Tiny robotic tentacles that can handle delicate, small objects are described in Scientific Reports this week. Such soft robotics may be ideal for biomedical applications or surgery where protecting tissue is of high importance.
Soft-robots, inspired by biological systems such as tentacles, hold great promise for safe grabbing and holding of fragile objects but their miniaturization for small-scale applications has been challenging. Previous attempts have only reproduced the life-like, multi-turn spiralling motion of tentacles at the centimetre-scale, but Jaeyoun Kim and colleagues have developed a new method for producing micro-scale robotic tentacles. The tentacles are capable of wrapping around tiny objects without damaging them, such as eggs of the small fish capelin (Mallotus villosus), which deform and burst easily when handled by hard tweezers. The authors also use the tentacle to pick up and hold an ant (approximately 400 micrometres across the waist) without damaging its body.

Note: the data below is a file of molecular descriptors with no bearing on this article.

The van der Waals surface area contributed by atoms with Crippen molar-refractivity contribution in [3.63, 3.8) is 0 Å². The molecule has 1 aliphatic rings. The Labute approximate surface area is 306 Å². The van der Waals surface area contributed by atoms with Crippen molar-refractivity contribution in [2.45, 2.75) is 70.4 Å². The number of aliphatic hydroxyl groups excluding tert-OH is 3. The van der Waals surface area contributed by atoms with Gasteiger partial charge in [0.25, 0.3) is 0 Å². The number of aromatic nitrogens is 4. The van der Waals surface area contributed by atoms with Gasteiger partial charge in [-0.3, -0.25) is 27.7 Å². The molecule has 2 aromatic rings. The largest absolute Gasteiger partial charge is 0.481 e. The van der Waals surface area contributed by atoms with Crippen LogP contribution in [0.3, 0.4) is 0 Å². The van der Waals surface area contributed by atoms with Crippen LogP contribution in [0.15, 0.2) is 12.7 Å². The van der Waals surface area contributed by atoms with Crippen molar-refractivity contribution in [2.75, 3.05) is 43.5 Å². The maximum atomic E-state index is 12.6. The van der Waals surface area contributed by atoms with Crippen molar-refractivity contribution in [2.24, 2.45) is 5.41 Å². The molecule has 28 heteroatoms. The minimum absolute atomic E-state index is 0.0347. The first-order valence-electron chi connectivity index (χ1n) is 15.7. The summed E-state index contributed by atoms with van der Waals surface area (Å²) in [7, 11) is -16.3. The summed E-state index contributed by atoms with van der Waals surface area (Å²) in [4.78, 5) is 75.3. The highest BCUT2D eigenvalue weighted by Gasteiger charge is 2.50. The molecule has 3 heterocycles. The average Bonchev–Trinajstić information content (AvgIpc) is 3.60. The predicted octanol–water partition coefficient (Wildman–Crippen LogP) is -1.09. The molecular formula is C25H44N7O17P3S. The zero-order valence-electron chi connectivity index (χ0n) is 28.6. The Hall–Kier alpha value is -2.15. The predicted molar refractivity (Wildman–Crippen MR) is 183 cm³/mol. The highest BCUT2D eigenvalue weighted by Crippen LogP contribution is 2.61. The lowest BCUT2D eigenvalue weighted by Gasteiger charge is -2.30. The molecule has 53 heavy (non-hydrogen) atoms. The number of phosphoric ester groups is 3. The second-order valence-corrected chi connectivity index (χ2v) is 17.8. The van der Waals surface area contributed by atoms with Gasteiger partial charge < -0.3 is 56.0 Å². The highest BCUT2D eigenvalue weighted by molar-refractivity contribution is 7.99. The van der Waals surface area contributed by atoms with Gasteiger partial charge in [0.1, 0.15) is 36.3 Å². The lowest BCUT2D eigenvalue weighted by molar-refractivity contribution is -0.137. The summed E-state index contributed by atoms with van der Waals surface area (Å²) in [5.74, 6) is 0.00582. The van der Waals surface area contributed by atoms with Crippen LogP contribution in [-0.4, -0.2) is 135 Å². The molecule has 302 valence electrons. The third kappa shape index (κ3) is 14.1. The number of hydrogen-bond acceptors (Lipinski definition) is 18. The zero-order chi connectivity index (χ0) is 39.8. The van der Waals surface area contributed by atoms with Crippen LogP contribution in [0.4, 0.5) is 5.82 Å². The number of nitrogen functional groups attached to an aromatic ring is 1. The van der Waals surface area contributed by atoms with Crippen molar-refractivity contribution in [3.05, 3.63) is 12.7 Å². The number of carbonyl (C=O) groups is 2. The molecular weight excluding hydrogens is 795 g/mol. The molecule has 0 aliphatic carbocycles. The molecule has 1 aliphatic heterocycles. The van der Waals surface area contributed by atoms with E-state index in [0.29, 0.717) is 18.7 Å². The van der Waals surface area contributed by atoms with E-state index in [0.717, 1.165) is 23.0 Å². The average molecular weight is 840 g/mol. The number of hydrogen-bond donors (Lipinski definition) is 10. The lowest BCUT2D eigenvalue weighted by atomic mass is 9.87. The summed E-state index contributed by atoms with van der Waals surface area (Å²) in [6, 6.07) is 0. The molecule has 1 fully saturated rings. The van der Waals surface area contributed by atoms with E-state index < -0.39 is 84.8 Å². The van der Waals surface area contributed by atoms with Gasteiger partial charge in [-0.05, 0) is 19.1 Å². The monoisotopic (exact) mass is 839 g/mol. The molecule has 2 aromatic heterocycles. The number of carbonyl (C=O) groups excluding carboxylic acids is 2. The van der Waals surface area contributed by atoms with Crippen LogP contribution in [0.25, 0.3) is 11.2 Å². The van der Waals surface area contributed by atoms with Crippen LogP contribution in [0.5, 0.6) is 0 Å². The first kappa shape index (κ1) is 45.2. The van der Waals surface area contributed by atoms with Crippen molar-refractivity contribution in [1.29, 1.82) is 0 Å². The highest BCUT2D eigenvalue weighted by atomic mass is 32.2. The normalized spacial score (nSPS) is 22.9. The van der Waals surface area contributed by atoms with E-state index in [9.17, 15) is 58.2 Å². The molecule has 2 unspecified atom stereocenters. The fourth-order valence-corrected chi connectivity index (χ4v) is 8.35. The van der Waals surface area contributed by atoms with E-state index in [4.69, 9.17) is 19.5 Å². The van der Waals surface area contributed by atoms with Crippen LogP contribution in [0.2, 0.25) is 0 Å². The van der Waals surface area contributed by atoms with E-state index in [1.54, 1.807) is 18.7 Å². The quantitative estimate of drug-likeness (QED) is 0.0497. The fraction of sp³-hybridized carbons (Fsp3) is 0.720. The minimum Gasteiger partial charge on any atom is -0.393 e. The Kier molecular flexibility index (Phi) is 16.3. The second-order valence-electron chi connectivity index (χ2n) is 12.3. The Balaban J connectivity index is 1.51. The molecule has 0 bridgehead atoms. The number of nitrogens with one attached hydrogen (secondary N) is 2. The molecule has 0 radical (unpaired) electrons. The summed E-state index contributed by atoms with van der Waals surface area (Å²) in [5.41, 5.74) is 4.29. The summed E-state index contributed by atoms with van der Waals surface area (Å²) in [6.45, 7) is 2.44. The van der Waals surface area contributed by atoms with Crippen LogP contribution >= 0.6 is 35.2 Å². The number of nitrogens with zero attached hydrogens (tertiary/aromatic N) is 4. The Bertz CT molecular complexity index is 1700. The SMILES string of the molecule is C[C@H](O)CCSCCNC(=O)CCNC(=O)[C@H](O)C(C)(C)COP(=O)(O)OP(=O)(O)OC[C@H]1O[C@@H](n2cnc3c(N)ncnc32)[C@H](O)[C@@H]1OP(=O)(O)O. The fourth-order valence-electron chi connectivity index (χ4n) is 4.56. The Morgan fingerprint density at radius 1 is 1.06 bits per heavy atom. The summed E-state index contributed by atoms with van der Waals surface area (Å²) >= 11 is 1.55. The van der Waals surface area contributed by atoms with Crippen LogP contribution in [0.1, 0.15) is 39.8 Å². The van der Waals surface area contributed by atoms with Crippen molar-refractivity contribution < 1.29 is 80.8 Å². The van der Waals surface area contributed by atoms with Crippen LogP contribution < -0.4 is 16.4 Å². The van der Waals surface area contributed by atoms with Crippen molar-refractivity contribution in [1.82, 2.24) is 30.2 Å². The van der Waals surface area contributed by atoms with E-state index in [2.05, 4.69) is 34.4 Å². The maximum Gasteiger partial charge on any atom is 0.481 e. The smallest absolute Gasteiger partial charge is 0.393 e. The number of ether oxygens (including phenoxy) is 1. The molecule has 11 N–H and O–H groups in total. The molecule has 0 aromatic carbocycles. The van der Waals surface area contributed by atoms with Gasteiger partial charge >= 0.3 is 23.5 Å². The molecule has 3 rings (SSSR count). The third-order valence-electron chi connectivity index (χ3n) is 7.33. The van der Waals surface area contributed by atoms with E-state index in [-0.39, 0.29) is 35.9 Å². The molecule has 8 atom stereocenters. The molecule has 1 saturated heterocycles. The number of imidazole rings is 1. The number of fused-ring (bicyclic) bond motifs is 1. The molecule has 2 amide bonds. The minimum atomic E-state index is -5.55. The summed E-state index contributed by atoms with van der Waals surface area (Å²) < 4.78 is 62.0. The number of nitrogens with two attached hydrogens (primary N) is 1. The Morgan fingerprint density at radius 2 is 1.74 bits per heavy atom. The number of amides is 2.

A combination of the spiral motion and low force exerted by this micro-tentacle make it ideal for microsurgery, such as endovascular operations ? a minimally invasive procedure that accesses the target for surgery via the blood vessels, the authors propose.
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